Present Laughter – May 2018

Experience: 6/10

By Noel Coward

Directed by Sean Foley

Venue: Chichester Festival Theatre

Date: Friday 11th May 2018

This was a disappointing start to the CFT season. Steve and I have enjoyed Sean Foley’s productions before, particularly A Mad World My Masters, while Rufus Hound’s performance as Sancho Panza in the RSC’s recent Don Quixote was simply superb. Sadly, in combination with the writing talent of Noel Coward, the whole became much less than the sum of its parts. Sean’s reliance on visual gags and physical clowning to get the ‘jokes’ across indicated that he either wasn’t aware of Coward’s wit or didn’t know how to direct it properly, and while Rufus can connect really well with an audience, he seemed to be struggling with some of the dialogue: the brilliant line “I’m so terribly terribly sorry, it’s a wrong number” generated nothing in the way of a response. (It’s usually the funniest line of the show, in our experience.)

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Driving Miss Daisy – November 2017

Experience: 8/10

By Alfred Uhry

Directed by Richard Beecham

Company: Theatre Royal Bath

Venue: Chichester Festival Theatre

Date: Thursday 30th November 2017

This was a pleasant surprise. Having seen a decent touring production at the Theatre Royal Brighton in 1993, I considered this a fairly average play: I was happy to see it again but didn’t have high expectations. Steve had also seen the production at the Old Vic in 2011, in which Vanessa Redgrave and James Earl Jones demonstrated that they might have been the right age, but they no longer had the power to do the parts justice.

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King Lear – October 2017

Experience: 9/10

By William Shakespeare

Directed by Jonathan Munby

Venue: Chichester Festival Theatre

Date: Thursday 5th October 2017

We’re so glad that Sir Ian McKellen decided to have another go at this part. We found the earlier production, part of the RSC’s Complete Works season, rather dull, but there was no lack of tension and excitement in tonight’s performance. The emotional aspects of the various characters were fully developed this time, while the staging was brisk and the story-telling clear, all of which made for a much more enjoyable and fulfilling experience.

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Someone Who’ll Watch Over Me – October 2015

Experience: 9/10

By Frank McGuinness

Directed by Michael Attenborough

Venue: Minerva Theatre

Date: Monday 5th October 2015

This was a fabulous revival of a very intense play. The performances were all excellent and the staging quite superb. It’s no surprise that even such a difficult subject was generating full houses, given Chichester’s reputation for putting on good work in the Minerva, and the only pity is that this production won’t be seen by a wider audience.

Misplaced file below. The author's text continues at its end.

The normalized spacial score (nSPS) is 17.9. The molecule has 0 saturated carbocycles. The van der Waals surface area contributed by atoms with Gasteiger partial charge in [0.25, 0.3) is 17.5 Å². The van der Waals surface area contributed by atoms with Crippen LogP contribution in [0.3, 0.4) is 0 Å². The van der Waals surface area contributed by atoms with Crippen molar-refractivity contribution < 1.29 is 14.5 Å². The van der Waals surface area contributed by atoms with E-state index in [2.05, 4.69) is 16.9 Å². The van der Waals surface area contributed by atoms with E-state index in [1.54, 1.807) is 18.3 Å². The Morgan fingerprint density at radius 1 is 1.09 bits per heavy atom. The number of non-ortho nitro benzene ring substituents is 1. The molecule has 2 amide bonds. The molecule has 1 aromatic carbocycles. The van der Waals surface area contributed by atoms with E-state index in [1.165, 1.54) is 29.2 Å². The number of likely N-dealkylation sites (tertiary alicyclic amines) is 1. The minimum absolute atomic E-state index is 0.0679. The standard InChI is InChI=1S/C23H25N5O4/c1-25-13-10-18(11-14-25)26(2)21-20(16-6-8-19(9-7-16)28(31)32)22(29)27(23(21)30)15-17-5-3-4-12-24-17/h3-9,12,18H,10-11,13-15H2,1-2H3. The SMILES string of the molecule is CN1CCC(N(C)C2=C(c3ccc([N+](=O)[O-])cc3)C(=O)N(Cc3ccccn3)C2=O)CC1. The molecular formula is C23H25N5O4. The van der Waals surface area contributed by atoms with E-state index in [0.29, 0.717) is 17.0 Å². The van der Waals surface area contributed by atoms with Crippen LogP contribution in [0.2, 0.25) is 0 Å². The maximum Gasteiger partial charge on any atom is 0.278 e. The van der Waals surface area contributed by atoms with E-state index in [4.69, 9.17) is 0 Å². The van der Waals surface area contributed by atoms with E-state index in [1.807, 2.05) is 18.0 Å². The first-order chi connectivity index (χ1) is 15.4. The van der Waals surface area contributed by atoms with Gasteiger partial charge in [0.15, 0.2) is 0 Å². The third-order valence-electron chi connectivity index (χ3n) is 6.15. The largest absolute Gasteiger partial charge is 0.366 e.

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Someone Who’ll Watch Over Me – September 2015

Preview performance

Experience: 8/10

By Frank McGuinness

Directed by Michael Attenborough

Venue: Minerva Theatre

Date: Monday 14th September 2015

Although this was a preview, this production already had a strength and intensity beyond many other plays. It’s one of those pieces where it doesn’t feel right to say we ‘enjoyed’ it, but it was a deeply enriching experience to have attended this performance, even with such difficult subject matter.

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The Rehearsal – May 2015

Experience: 7/10

Preview

By Jean Anouilh

Translated and directed by Jeremy Sams

Venue: Minerva Theatre

Date: Tuesday 12th May 2015

1983 was the last time we saw this play; naturally our memories had faded almost completely in that time. So we were glad to have this opportunity to see it again, and this production in the Minerva certainly gave us some very strong performances to remember.

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Black Comedy – July 2014

Preview Performance

Experience: 7/10

By Peter Shaffer

Directed by Jamie Glover

(Paired with Miss Julie)

Venue: Minerva Theatre

Date: Monday 7th July 2014

We stayed in the Minerva for the interval after Miss Julie to see the set being changed. There was a lot to do; they had to move from the kitchen of a country estate in 19th century Sweden to an impecunious artist’s flat in 1960s London in fifteen minutes. The existing set was cleared, with some of the back wall sections being turned around to provide additional wall parts for the new set. The biggest item they brought on was a large piece of construction which had the bedroom upstairs and a screened off studio area underneath; getting this into the right position took some time. With that placed correctly, the rest of the set could be sorted out, which involved placing lots of chairs, a patchwork of rugs, the stairs up to the bedroom and many paintings plus a tree-like sculpture. The door was in the same place as before, but that was the only similarity to the previous set which I could spot. There was also a telephone on the floor on the left side of the stage, a chaise centre back and a wooden block at the very front of the stage on which stood a brightly-coloured Buddha statue.

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